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Bmore Team Takes Home Philly's Gigabit Genius Grant

Bmore Fiber, a group of business leaders and residents working to bring super high-speed broadband access to Baltimore, has won the $10,000 Gigabit Genius Award, created and funded by Philadelphia's startup and technology communities to encourage gigabit innovation worldwide. A panel of expert judges selected by Philadelphia's Division of Technology were instructed to choose the most promising projects from anywhere in the world.

The winning projects were chosen from among 20 finalists by a panel of expert judges drawn from Philadelphia's technology, civic, academic, and entrepreneurial leadership.

The projects were chosen for their potential to transform lives using ultra high-speed Internet connectivity known as gigabit. Gigabit technology would make the Internet up to 100 times faster than it is today, a difference in speed similar to the transition from dial-up modems to broadband Internet connections.

Bmore Fiber was awarded the bulk of the prize, $7,500, to begin developing teleradiology technology that will enable specialists to transmit and review radiology scans in real-time, making the experience identical whether the specialists are in the next room or the next continent.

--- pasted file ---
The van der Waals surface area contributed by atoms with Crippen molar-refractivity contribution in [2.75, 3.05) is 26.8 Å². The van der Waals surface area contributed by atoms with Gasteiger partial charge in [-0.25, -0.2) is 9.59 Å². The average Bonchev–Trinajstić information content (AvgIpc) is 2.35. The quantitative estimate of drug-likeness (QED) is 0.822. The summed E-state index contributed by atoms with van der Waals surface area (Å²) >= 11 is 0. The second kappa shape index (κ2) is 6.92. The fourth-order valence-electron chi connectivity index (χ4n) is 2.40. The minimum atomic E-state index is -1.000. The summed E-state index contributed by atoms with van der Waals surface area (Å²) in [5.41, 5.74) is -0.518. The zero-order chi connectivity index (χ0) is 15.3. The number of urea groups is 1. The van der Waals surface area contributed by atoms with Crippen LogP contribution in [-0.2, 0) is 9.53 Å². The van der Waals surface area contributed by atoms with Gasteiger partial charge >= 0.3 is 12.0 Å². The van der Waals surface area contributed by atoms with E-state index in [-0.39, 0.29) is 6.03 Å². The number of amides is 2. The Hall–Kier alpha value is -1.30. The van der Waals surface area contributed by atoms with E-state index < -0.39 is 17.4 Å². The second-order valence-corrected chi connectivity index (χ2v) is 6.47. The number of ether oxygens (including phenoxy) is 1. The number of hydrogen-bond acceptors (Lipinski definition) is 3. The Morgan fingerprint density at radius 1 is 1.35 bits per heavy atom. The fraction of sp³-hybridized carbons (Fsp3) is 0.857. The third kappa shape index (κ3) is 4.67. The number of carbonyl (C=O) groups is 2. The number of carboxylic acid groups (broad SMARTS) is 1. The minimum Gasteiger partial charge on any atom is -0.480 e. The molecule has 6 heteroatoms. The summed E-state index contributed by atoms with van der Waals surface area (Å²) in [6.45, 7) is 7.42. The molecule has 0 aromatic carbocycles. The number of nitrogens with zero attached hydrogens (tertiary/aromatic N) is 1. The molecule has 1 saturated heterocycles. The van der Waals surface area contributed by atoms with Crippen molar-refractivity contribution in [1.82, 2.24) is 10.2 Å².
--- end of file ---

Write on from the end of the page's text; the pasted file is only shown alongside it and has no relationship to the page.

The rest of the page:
"We are going to meet to consider our next steps. This is a big topic. One question is whether the funds should go to enabling the gigabit technology and then seek a path for the teleradiology work, or whether we should start work on the teleradiology project right away. In my mind the two are inextricably linked, so we'll have to see what makes sense," says David Troy, a Baltimore-based entrepreneur and spokesperson for Bmore Fiber.

The team will also start looking for partners from among Baltimore's robust technology and healthcare sectors.

"We have a broad range of volunteers here in the community, but we don't have anyone specifically lined up for the teleradiology project yet. Here in Baltimore, though, it would seem that with Hopkins and UMD medicine so strong here, we should not have trouble finding willing partners," says Troy.

The remainder of the prize, $2,500, was awarded to Israeli entrepreneur Daniel Dobroszklanka for a remote education project that would enable students anywhere in the world to participate in a world-class live classroom experience.

Source: Dave Troy, Bmore Fiber
Writer: Walaika Haskins

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